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Following White House Lead, Local Colleges Look Into Sexual Assault Surveys

Javcon117 via flickr
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Frostburg_State_taken_by_Javcon117_via_flickr.jpg
Credit Javcon117 via flickr
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During the last General Assembly session, Del. Jon Cardin introduced a bill that would have required state colleges and universities to survey their students about the atmosphere on their campuses regarding sexual assault.

But officials from Maryland’s higher education establishment balked.

Dr. Andrew Nichols, former research director at the Maryland Higher Education Commission (MHEC), argued during acommittee hearingthat the bill was premature because Maryland was waiting for the White House to release its findings and that such a survey wouldn’t “provide you the amount or the appropriate data” necessary to design methods to deal with sexual assault on specific campuses. Officials from Frostburg State University, Towson University, and the Maryland Independent College and University Association also opposed the bill. It died in committee.

Since then, however, theWhite House issued its reporton sexual assault on college campuses and suggested the federal government might require just such a survey by 2016. The Department of Justice is planning a pilot survey in conjunction with Rutgers University. And Maryland’s higher education establishment has changed its tune.

Maryland colleges and universities are revising their sexual assault policies in response to last month’s White House report. While there is no deadline for schools to make these revisions,MHECActing Secretary CatherineShultzstated that conducting student surveys is something that schools are “definitely considering,” and that “it’s also quite possible that some institutions will initiate their own [survey] at this time,” which would mean that Maryland might have a policy in place before the federal government issues its potential mandate in 2016.

This comes as two schools in Maryland – Frostburg State University and Johns Hopkins University (JHU) – are facing complaints of alleged mishandling of sexual assault complaints on their campuses. Frostburg is under federal investigation.

In a statement to WYPR, Frostburg said the investigation is “related to an off-campus incident which was adjudicated by the university in 2013” and that the school is fully cooperating with the U.S. Department of Education’s Office of Civil Rights. The Baltimore Sun interviewed a former Frostburg student who revealed that she filed the complaint because she believes the school failed to appropriately explain her rights or protect her from harassment by her attacker.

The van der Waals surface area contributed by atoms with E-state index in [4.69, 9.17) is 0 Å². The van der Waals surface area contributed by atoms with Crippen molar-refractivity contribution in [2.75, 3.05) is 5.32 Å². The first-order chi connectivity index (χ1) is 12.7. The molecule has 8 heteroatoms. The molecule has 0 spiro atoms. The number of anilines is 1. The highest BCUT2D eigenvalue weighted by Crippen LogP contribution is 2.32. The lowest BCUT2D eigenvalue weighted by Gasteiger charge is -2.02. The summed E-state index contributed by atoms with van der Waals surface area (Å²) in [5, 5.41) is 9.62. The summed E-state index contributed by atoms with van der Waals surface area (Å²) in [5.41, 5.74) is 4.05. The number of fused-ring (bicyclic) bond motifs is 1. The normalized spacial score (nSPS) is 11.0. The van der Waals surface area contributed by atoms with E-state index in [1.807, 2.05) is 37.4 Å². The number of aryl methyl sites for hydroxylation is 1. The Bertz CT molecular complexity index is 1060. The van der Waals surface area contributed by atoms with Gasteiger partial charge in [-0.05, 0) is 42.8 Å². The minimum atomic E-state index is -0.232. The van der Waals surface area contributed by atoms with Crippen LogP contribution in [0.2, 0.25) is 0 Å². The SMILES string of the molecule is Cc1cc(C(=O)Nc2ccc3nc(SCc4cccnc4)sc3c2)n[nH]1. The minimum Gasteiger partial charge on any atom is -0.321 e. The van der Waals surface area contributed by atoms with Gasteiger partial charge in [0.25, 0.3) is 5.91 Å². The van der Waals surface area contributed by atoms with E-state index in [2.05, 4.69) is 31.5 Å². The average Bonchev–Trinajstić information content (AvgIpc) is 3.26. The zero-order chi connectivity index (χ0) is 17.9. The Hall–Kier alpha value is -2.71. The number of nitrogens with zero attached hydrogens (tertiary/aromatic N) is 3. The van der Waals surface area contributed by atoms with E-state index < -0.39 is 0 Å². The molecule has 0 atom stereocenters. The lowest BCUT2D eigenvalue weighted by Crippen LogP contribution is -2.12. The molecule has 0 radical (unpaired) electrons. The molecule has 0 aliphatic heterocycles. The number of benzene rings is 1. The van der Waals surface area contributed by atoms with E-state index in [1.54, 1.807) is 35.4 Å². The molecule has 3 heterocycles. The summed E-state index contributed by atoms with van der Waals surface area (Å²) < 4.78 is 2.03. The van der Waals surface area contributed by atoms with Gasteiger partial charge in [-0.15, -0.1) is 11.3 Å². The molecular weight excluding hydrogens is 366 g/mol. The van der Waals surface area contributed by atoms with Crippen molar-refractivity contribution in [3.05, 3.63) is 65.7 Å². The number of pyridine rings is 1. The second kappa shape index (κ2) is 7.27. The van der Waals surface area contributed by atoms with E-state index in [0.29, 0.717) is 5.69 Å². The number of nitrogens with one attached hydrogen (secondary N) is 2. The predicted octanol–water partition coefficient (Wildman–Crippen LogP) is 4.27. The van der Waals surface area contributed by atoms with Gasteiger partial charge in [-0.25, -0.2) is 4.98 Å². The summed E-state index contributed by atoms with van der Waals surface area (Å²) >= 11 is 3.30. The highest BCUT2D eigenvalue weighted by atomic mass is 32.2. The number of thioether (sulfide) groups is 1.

This month, The Huffington Post reported that several Johns Hopkins students filed federal complaints against the school, alleging that school officials’ failure to notify students of an alleged gang rape at an off-campus fraternity party violated federal law. The Baltimore Sun confirmed Saturday that the fraternity in question has been suspended through the next school year.

The White House report cited a National Institute of Justice study that found that one in five women are sexually assaulted during their college years, but few victims report the incidents to police or campus officials.

Surveys similar to the one the White House is suggesting, which collect data from students anonymously, have been conducted by the University of New Hampshire and University of Montana, among others. The White House designed a tool kit to help schools design surveys. Here is a suggested question from the tool kit:

Please indicate your level of agreement to the following statements: strongly agree, agree, neither agree/disagree, disagree, strongly disagree, don’t know.

a. If a friend or I were sexually assaulted, I know where to go to get help.

b. I understand [University]’s formal procedures to address complaints of sexual assault.

c. I have confidence that [University] administers the formal procedures to address complaints of sexual assault fairly.

Surveys are a keystone of the White House recommendations.MHEC’sShultzsaid the commission, “as well as the institutions, are looking forward to the results of the Justice Department’s pilot climate campus study,” which may provide data about best practices.

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Maureen Harvie is senior producer for On the Record. She is a graduate of the University of Maryland, Baltimore County, and joined WYPR in 2014 as an intern for the newsroom. Whether coordinating live election night coverage, capturing the sounds of a roller derby scrimmage, interviewing veterans, or booking local authors, she is always on the lookout for the next story.